6. Talk openly about your dog’s training and behavior needs

Poor training can often lead to poor behaviour. Unfortunately, many dogs who are too boisterous or not properly trained end up abandoning their owners. While it’s important to know what you’re signing up for, don’t let that stop you from learning positive reinforcement techniques. This works with all dogs, even old ones! There are many ways to teach your dog new tricks. You can have an honest and open conversation with the rescue center about your dog’s behavior and training needs. Some dogs have been kennelled for their entire lives, and they may need to be potty trained. Some dogs might be hypersensitive to noises or react negatively with other dogs. These issues are often recognized and dealt with by rescues who can offer advice and guidance on training. A dog behaviourist may also be recommended by rescues to ensure that your new dog receives the support they require.

7. Get your dog to the vet as soon possible

Once you have brought home your puppy, it’s time for them to see a vet. You might want to keep your dog quiet for a while at home depending on their nervousness and whether they’ve been to the rescue centre. You should visit the vet within the first few days to make sure your dog is healthy and happy. The vet will be happy to discuss your ongoing vaccinations, worming schedules and best flea treatments with you. They can also answer questions about behavior, diet, weight management and any other issues you may have. This is a common service offered by many vets.

8. Pet insurance is available even for elderly dogs

The best pet insurance covers unexpected medical costs. There are many options for pet insurance. You should look for one that covers disease for life, and has a limit of at least PS7000+ per year for small dogs, and at most PS12,000+ per year for larger dogs. The cost of medical treatment can quickly escalate with the availability of advanced imaging, such as MRIs, and the rising costs for orthopaedic procedures. Many policies now provide insurance for senior dogs and rescue dogs. More information is available in our article, Pet insurance advice: Five things to consider when looking for the best policy.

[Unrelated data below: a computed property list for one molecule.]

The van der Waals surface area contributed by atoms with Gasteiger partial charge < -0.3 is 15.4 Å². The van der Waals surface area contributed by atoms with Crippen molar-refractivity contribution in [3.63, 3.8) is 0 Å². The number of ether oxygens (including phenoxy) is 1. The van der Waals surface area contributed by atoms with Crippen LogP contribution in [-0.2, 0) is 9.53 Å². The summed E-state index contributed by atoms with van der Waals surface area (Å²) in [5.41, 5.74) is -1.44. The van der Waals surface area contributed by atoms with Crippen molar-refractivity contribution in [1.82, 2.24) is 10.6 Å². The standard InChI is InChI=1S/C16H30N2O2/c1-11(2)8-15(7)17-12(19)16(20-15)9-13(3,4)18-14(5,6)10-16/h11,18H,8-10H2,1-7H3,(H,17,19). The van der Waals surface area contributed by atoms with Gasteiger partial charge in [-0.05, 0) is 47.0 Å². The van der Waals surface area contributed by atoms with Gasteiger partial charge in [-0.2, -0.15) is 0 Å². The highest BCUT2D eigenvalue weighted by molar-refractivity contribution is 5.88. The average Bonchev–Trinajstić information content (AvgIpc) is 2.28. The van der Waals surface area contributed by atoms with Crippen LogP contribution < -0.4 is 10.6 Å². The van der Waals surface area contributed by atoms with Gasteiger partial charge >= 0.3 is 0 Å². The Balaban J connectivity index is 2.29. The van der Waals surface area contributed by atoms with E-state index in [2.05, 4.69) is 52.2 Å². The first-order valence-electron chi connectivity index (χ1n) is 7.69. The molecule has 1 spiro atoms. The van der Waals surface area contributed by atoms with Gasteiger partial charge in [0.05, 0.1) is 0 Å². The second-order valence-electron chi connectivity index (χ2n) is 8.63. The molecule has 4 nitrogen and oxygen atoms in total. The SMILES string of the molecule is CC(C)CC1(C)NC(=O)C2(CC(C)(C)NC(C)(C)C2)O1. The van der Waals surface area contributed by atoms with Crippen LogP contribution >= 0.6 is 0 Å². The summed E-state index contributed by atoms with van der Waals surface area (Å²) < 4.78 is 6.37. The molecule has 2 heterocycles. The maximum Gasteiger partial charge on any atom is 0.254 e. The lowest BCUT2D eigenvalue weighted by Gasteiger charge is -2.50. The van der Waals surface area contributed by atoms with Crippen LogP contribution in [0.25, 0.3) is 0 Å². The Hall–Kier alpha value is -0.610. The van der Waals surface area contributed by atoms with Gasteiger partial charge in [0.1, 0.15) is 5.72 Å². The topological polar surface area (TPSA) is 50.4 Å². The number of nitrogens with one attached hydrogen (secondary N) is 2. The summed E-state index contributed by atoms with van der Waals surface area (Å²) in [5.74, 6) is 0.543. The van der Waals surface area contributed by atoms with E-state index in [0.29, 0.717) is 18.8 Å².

9. Dogproof your home

Even though you may not be adopting a tiny puppy, it’s important to dogproof your home. Your new dog is not your friend. You never know what your new dog is going to do. Although you can control these things and your home won’t need to become dog-proofed forever for them, it’s important to be careful until you get to know your new dog. Make sure to take care of the garden too. You don’t want them to get lost and lose their way.

10. Expect too little too quickly

All of us want our new buddy to feel at home and be a part of the family. But it’s important that we understand that every dog is different. Many rescue dogs are untrained, come from unstable homes, or have had poor treatment. Even pets that were loved by their owners will feel uneasy about the changes. You should not show your dog off to everyone as soon as you bring him home. Instead, plan a quiet night in alone with the family. Allow your dog to be free to explore the world around them, without being too demanding.